Robert Richardson: 1937–2013
Feb 21, 2013 1 comment
The American condensed-matter physicist and Nobel laureate Robert Richardson has died at the age of 75 from complications related to a heart attack. Based at Cornell University since 1968, Richardson shared the 1996 Nobel Prize for Physics with his former PhD student Douglas Osheroff and Cornell's David Lee. The three researchers were cited for their discovery that helium-3 becomes a superfluid at very low temperatures.
Being fermions, helium-3 atoms ought not to be able to condense into a superfluid, but some physicists had speculated that the atoms could form bosonic pairs similar to the Cooper pairs found in superconductors. In a famous series of experiments in 1971, Richardson and colleagues confirmed that these pairs formed a superfluid at temperatures below about 2.5 mK.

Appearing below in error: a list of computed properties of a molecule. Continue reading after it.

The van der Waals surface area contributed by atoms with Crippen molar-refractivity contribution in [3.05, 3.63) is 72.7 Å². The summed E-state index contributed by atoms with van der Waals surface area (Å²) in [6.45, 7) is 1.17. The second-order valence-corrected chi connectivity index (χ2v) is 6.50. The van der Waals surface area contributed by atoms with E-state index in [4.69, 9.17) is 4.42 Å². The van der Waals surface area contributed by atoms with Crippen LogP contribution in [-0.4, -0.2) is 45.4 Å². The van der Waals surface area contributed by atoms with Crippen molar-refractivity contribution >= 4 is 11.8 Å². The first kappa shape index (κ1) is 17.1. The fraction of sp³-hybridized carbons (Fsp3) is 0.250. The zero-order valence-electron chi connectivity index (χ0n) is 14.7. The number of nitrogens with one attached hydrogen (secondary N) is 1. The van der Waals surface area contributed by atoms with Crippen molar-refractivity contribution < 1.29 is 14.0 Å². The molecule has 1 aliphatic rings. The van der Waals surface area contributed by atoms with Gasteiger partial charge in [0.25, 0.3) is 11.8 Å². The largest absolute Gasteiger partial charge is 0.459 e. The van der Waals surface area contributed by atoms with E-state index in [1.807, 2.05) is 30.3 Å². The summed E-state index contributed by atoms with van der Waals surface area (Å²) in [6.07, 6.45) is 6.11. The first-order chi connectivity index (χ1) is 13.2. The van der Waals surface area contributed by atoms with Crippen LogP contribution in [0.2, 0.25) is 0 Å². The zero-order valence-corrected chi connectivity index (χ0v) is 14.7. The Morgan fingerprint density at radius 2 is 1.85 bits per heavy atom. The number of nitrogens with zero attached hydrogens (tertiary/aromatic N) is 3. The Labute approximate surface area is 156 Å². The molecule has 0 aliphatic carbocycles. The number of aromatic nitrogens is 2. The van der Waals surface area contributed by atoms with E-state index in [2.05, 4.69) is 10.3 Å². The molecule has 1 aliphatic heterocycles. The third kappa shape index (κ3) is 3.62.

"Glorious time" at Duke
Richardson was born on 26 June 1937 in Washington, DC and did BSc and MSc degrees at the Virginia Polytechnic Institute. He received a PhD in physics in 1966 from Duke University, where he worked under Horst Meyer on nuclear magnetic resonance of solid helium-3. Richardson later recalled the "glorious time" he spent at the university.
After a further year at Duke, in 1966 Richardson moved to Cornell, where he spent the rest of his career focusing on low-temperature physics, working initially with Lee and Dave Reppy and later becoming director of Cornell's Laboratory of Atomic and Solid State Physics. He also served as the university's first vice-provost for research from 1998 to 2003 and had a spell as director of the Kavli Institute at Cornell for Nanoscale Science.
In 2005 Richardson helped write the landmark National Academy of Sciences report entitled Rising Above the Gathering Storm: Energizing and Employing America for a Brighter Economic Future. It identified shortcomings in the US's approach to developing science and technology, and recommended changes to how research and higher education are funded and how science and technology are taught in US schools.
About the author
Hamish Johnston is editor of physicsworld.com